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Jury Deliberating Death Sentence for Convicted Fort Hood Gunman Nidal Hasan

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    NEWSLETTERS

    The jury is now deliberating a possible death sentence for convicted Fort Hood mass murderer Nidal Hasan, after prosecutors gave their final plea for the rare sentence Wednesday.

    Deliberations began at about 11 a.m. CT, after Hasan declined to make any closing statement in the sentencing phase of his trial.

    The same jury convicted Hasan Friday on 13 counts of premeditated murder and 32 counts of attempted premeditated murder for the 2009 mass shooting.

    Before Hasan’s turn came to speak Wednesday morning, prosecutor Colonel Mike Mulligan spent around 45 minutes recalling for the jury the victims’ family members who testified and other evidence of the crime presented in the prior 16 days of trial.

    “We ask you now with your sentence to make him accountable,” Mulligan said. “Today will be his day of reckoning.”

    Anticipating what Hasan could say in a closing statement, Mulligan refuted what Hasan has said before in documents released to the media about religious motives for the crime.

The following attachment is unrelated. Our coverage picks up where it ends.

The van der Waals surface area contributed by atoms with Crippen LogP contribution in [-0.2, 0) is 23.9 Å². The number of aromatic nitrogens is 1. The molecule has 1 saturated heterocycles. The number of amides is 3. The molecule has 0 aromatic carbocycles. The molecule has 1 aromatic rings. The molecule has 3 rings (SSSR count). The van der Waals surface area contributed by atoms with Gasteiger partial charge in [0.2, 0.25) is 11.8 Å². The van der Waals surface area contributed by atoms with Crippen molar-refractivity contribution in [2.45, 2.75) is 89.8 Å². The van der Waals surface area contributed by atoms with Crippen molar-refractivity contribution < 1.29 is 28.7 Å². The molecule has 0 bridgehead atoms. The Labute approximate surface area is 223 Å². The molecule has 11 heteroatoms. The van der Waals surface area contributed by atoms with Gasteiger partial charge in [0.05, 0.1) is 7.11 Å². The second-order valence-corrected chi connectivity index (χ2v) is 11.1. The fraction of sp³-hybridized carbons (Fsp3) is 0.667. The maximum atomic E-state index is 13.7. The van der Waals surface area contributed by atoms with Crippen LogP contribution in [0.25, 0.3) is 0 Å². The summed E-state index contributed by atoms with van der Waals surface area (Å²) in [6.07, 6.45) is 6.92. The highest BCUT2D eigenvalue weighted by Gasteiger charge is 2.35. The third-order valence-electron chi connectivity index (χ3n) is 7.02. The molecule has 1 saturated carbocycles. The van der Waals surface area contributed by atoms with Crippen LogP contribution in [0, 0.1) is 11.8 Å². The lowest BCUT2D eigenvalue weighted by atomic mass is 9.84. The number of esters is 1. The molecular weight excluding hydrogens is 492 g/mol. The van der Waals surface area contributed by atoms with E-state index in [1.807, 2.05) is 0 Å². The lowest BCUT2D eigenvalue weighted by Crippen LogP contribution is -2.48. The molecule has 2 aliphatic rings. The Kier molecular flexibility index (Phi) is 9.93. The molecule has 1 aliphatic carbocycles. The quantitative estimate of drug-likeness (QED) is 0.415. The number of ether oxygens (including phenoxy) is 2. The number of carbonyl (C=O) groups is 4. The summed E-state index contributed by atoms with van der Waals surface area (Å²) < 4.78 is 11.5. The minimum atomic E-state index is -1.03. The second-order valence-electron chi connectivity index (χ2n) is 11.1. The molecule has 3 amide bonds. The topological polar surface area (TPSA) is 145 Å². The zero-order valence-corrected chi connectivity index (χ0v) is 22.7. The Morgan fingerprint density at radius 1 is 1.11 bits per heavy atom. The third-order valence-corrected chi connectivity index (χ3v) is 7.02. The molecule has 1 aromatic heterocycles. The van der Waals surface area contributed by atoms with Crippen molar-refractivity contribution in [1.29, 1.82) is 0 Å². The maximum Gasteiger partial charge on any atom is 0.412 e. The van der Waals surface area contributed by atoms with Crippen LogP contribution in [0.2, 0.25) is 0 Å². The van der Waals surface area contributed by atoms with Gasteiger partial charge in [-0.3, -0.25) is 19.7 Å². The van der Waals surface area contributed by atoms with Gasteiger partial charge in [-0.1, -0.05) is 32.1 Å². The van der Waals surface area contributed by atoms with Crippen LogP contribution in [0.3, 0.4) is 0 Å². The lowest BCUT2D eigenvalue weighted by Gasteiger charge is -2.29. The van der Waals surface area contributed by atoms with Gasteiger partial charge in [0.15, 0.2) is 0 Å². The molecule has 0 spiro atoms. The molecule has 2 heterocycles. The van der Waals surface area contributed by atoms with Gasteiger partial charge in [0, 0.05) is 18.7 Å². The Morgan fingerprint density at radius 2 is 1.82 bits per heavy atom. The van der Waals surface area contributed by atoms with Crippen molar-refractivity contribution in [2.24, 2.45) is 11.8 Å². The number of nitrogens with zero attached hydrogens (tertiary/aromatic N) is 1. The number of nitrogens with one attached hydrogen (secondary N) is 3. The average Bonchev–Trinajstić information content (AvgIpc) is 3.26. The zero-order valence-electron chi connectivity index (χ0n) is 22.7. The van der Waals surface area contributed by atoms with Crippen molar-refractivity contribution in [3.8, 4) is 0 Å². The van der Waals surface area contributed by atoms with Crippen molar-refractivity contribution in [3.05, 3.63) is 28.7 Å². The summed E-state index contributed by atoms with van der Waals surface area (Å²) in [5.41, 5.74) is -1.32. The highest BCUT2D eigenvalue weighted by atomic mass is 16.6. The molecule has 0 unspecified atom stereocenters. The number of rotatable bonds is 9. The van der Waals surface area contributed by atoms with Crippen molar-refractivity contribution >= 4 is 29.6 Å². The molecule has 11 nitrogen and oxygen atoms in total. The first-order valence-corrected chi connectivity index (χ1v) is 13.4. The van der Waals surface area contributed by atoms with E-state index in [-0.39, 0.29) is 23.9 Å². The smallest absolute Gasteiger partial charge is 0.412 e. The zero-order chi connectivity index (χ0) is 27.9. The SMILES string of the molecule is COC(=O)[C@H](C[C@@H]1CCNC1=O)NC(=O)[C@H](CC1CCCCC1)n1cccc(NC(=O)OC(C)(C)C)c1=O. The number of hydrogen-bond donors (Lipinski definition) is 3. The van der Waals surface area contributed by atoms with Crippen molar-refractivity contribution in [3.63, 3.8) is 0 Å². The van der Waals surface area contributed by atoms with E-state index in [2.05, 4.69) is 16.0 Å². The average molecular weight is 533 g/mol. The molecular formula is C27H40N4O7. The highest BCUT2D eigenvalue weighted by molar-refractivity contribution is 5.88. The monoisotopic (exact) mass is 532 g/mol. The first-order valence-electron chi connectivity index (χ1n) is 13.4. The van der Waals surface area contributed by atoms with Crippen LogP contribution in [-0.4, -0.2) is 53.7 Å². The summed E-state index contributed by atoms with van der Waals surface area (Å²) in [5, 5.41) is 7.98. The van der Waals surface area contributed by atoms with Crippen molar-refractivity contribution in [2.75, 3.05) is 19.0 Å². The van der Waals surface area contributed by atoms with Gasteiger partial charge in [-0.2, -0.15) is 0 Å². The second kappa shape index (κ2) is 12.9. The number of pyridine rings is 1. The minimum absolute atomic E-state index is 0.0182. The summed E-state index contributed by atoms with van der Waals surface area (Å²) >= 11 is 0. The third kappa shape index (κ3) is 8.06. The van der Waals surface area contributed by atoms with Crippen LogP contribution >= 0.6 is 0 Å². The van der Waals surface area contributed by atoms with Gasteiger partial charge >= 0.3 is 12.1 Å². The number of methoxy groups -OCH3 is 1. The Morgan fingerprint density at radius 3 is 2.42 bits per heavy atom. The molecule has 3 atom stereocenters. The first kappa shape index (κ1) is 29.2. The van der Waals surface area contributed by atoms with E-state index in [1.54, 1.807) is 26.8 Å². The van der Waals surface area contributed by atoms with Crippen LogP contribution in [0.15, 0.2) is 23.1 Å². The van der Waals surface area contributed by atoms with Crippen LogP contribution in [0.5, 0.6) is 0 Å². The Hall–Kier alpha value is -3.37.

“He is not giving his life. We are taking his life. It is not his gift to God. It is his death,” Mulligan said.

    Hasan mentioned religious motives in a brief opening statement at the beginning of the trial.

    He told an Army sanity review board in 2010 that he would be a “martyr” if he is executed for the crime which he considered part of a holy war to stop soldiers from fighting in Afghanistan.

    “He will not now and he never will be a martyr. He is a criminal. He is a cold-blooded murderer,” Mulligan said.

    Representing himself in the trial, Hasan rarely raised any objections and presented no defense evidence.

    The judge repeatedly asked if he wanted to have lawyers but he declined.

    Stand-by attorneys again Tuesday attempted to intercede on Hasan’s behalf but the judge told them Hasan is the “captain of his own ship.”

    The stand-by lawyers have said before they believe Hasan is helping prosecutors win the death sentence they are seeking.

    Hasan was forbidden from pleading guilty in the death penalty case under military law.

    Follow the story from Fort Hood via @KenKalthoffNBC5 who is tweeting from the Army base.